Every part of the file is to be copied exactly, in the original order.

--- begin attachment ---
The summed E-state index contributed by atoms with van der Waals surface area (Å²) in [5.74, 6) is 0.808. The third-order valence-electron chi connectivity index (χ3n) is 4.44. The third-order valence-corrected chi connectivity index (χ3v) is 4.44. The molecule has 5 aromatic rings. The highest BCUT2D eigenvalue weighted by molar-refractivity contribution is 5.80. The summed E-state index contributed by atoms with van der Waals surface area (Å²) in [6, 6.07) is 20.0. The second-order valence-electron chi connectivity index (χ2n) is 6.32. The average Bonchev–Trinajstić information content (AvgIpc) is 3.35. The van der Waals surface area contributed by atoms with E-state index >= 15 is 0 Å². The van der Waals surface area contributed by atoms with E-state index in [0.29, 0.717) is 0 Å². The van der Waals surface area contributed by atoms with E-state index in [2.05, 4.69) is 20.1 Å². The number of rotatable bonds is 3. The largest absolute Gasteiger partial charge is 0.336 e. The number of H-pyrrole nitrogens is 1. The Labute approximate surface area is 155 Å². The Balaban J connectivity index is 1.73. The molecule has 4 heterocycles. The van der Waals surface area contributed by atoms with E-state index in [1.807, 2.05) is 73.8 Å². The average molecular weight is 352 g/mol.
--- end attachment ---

The summed E-state index contributed by atoms with van der Waals surface area (Å²) in [5.74, 6) is 0.808. The third-order valence-electron chi connectivity index (χ3n) is 4.44. The third-order valence-corrected chi connectivity index (χ3v) is 4.44. The molecule has 5 aromatic rings. The highest BCUT2D eigenvalue weighted by molar-refractivity contribution is 5.80. The summed E-state index contributed by atoms with van der Waals surface area (Å²) in [6, 6.07) is 20.0. The second-order valence-electron chi connectivity index (χ2n) is 6.32. The average Bonchev–Trinajstić information content (AvgIpc) is 3.35. The van der Waals surface area contributed by atoms with E-state index >= 15 is 0 Å². The van der Waals surface area contributed by atoms with E-state index in [0.29, 0.717) is 0 Å². The van der Waals surface area contributed by atoms with E-state index in [2.05, 4.69) is 20.1 Å². The number of rotatable bonds is 3. The largest absolute Gasteiger partial charge is 0.336 e. The number of H-pyrrole nitrogens is 1. The Labute approximate surface area is 155 Å². The Balaban J connectivity index is 1.73. The molecule has 4 heterocycles. The van der Waals surface area contributed by atoms with E-state index in [1.807, 2.05) is 73.8 Å². The average molecular weight is 352 g/mol.